This section contains data and analysis for use by development professionals specialising in gender justice and literacy in the Global South, and specifically in Africa south of the Sahara. Materials suitable for advanced scholars are available by request, including our raw data for further analysis. In addition we are keen to ensure that our research reaches the widest audience and we have therefore produced materials from the data and analysis that can be used by teachers of Geography and other disciplines in the classroom. Click here for more information.
Works by Savineau
Clickhere for a bibliography of primary texts written by Marthe Jenty or one of her pseudonyms: Denise Moran, Denise Savineau. Many of Savineau’s journalistic writings are available for consultation onGallica.fr.
Works on Savineau
In this section, you will links to scholarship on the Savineau Report. To suggest additional entries, please use the form on the Contact page. See the Research Bibliography below for scholarship related to the historical, political, geographical, and cultural context of Savineau’s Report.
Savineau research bibliographies
The following bibliographies may be of use to scholars working across a number of disciplines. To suggest additional entries, please use the form on the Contact page.
Click herefor a bibliography of primary texts, both journalistic and fictional, by Denise Savineau.
Click here for a bibliography of scholarly works on or referring to the Savineau Report.
VoyantToolsis a corpus analysis tool which allows you to scan the Savineau Report for key words, themes, and recurrent motifs. Click on the image above to take you to a version of Voyant preloaded with the digital versions of the 17 field reports produced by the University of Hull Savineau project team and the digital version of the report 18 accessible here for the first time.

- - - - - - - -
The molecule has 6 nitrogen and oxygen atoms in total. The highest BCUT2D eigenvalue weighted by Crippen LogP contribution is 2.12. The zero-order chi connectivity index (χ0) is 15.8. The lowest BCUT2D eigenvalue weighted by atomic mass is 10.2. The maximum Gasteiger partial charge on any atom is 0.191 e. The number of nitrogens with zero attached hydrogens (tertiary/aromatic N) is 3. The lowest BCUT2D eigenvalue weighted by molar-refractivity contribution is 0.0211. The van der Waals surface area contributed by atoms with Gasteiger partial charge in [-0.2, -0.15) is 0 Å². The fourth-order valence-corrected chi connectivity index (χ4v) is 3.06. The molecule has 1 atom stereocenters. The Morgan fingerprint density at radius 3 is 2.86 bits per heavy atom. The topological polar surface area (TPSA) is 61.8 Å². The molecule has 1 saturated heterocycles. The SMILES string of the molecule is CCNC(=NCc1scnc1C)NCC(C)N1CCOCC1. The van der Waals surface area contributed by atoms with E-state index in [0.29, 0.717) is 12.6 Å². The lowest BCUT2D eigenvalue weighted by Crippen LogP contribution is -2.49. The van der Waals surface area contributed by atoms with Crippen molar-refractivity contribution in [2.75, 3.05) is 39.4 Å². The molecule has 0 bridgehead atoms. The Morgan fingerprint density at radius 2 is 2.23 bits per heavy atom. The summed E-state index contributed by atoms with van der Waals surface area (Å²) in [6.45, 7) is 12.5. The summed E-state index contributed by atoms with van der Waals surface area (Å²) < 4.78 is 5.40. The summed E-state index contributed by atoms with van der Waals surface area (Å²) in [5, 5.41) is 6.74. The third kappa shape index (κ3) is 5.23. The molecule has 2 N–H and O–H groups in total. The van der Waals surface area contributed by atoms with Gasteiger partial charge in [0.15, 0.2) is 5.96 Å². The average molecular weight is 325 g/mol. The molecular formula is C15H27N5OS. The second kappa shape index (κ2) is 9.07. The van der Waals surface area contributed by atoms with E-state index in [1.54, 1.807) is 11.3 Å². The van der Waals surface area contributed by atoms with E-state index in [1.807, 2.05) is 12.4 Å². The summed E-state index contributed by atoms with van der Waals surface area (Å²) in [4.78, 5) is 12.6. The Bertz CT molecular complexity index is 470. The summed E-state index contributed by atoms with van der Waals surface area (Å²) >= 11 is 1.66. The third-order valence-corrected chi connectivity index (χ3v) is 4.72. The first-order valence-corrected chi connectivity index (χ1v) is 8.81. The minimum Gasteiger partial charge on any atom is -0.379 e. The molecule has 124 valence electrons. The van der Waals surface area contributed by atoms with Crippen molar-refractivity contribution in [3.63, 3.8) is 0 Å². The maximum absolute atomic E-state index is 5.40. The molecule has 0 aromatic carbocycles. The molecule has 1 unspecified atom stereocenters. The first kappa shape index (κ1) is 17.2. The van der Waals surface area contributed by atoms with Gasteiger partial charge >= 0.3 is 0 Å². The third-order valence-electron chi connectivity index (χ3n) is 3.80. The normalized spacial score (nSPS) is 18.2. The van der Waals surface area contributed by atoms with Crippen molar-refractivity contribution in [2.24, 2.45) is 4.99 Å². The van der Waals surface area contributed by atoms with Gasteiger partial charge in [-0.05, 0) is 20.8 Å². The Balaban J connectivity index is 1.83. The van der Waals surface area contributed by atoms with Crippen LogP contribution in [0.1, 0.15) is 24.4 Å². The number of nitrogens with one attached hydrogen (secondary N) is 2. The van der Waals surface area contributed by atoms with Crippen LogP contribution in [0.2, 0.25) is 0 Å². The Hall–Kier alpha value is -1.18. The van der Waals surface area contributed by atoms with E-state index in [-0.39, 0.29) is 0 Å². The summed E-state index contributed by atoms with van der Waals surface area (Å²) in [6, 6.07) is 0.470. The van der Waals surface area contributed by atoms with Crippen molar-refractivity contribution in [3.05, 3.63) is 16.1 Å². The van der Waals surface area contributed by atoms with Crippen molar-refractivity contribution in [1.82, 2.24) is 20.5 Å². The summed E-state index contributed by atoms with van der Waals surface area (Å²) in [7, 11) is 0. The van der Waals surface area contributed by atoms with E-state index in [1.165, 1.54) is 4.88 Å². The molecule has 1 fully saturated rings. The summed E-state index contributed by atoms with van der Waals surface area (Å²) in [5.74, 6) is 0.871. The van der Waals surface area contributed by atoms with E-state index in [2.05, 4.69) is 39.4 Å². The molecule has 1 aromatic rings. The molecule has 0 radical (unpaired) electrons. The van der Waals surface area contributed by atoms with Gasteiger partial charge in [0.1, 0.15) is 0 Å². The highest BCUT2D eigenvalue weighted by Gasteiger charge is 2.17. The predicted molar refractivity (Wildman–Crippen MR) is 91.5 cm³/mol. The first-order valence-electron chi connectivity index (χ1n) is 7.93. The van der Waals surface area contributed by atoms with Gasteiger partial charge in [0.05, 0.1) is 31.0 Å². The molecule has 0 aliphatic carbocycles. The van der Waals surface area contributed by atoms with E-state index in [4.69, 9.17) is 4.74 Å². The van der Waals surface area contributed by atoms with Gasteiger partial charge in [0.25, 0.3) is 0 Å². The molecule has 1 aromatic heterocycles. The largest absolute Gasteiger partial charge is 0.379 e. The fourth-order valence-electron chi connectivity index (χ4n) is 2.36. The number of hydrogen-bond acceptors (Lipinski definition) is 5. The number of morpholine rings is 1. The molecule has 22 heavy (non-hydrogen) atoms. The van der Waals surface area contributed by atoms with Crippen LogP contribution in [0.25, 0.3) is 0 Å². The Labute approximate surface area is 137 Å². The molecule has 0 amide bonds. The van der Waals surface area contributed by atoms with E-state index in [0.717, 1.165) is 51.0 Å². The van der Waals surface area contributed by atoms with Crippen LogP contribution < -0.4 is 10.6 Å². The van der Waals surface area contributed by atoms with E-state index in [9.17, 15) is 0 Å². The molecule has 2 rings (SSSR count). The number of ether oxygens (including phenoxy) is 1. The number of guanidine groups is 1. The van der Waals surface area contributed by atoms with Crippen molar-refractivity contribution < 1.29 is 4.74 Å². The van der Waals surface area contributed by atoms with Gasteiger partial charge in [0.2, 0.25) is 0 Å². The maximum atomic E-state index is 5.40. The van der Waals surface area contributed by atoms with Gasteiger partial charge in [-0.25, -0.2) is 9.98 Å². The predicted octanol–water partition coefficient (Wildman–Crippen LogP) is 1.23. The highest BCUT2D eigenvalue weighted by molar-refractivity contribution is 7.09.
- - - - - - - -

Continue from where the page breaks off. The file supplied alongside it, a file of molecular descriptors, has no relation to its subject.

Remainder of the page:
Visual histories, critical narratives and postcolonial afterlives
Research in postcolonial visual discourses considers how the form of a historical document, or archive, constrains and defines its content. The historical archive of Africa has, by and large, come to us through the medium of textual documents written in colonial languages. How would that history look through a visual archive? How would we read history if the colonial languages were bypassed entirely and we consider the history of colonial and postcolonial Francophone Africa solely through visual production?
Contemporary art relating to the geographical zones that were claimed as French Africa, known more latterly as Francophone Africa, provide the corpus for a project exploring the afterlives of colonisation in Francophone Africa. The following links connect to articles by the project director on iconographies of Atlantic slavery in contemporary artworks from West and Central Africa:
Further research materials are being prepared for upload into this space and images will be available here and in the Gallery under the Activities tabs.
Colonial Narratives in Audio-Visual Texts
This section contains visual texts for teaching critical analysis. It includes colonial and postcolonial audio-visual material relating to people and themes mentioned in the Savineau’s report. Students are invited to analyse these texts through a contemporary critical lens identifying where colonial viewpoints frame the visual narratives.